WHAT is the future of architecture? Are we still building for permanence? Is that even a sensible idea anymore? How do we reflect human diversity in the structures we create?

How do we keep building in a world as resources become rarer, where we know the costs may be greater than just the budget?

These are some of the questions being asked in a new book, Radical Architecture of the Future, by Beatrice Galilee.

The projects covered take in digital imagery, virtual reality and experimental projects.

In Montana, the Spanish architectural practice Ensamble Studio created a number of site-specific constructions for an art centre that is also a working farm.

Beartooth Portal, pictured, consists of two inverted rocklike forms, constructed from rock, cement, grass and reinforcing bar. It is designed to be a performance space for classical musicians.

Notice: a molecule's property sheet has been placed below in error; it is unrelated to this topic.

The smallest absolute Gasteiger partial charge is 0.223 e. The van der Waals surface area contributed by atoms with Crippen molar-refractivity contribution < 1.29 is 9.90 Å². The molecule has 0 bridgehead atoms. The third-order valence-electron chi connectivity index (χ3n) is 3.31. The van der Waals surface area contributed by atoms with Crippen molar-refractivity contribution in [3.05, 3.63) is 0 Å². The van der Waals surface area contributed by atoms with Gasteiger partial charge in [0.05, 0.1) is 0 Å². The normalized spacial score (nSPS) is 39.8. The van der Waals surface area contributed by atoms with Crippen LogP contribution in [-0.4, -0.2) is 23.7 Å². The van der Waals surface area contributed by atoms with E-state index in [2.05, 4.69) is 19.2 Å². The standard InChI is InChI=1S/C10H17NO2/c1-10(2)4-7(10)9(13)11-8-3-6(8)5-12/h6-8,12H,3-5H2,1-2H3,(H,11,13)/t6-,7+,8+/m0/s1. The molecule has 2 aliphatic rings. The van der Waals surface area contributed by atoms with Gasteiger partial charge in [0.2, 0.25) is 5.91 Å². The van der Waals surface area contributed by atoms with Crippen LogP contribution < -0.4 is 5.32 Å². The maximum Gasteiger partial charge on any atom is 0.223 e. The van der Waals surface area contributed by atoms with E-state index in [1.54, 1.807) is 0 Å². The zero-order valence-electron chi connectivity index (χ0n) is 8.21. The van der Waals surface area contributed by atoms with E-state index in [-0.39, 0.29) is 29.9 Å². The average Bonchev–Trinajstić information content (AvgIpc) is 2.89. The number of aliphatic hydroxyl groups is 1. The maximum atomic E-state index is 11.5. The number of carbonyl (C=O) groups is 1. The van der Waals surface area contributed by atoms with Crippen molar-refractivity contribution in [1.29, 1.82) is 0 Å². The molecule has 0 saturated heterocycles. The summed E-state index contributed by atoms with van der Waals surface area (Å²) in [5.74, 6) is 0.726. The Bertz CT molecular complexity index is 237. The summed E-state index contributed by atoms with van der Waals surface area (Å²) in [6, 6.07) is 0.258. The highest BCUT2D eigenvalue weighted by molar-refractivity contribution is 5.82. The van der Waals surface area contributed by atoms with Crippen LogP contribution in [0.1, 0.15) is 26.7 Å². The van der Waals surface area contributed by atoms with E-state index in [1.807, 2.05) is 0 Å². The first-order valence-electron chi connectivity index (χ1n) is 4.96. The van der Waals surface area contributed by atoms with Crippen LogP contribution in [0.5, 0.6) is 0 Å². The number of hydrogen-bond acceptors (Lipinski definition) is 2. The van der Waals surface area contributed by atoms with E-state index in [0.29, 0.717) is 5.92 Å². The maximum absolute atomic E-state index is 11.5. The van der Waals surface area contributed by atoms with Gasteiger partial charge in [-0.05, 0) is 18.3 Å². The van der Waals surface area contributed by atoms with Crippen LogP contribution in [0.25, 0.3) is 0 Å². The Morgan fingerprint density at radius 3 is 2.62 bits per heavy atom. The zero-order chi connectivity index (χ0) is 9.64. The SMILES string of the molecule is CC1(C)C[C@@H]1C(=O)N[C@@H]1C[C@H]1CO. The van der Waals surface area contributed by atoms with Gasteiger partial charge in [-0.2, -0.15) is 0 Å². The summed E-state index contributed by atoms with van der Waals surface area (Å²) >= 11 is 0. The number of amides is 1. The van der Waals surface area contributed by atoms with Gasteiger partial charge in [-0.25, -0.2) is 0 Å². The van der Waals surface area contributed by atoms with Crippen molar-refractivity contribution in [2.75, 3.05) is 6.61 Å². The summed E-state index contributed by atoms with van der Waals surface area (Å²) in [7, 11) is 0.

“Design should be centred not only on humans but on the future of the whole biosphere as well,” argues curator Paola Antonelli, one of the voices quoted by Galilee.

Is that even possible? Maybe. Or maybe the question is, can we afford not to?

Radical Architecture of the Future by Beatrice Galilee is published by Phaidon, £39.95 (phaidon.com) Photograph © Iwan Baan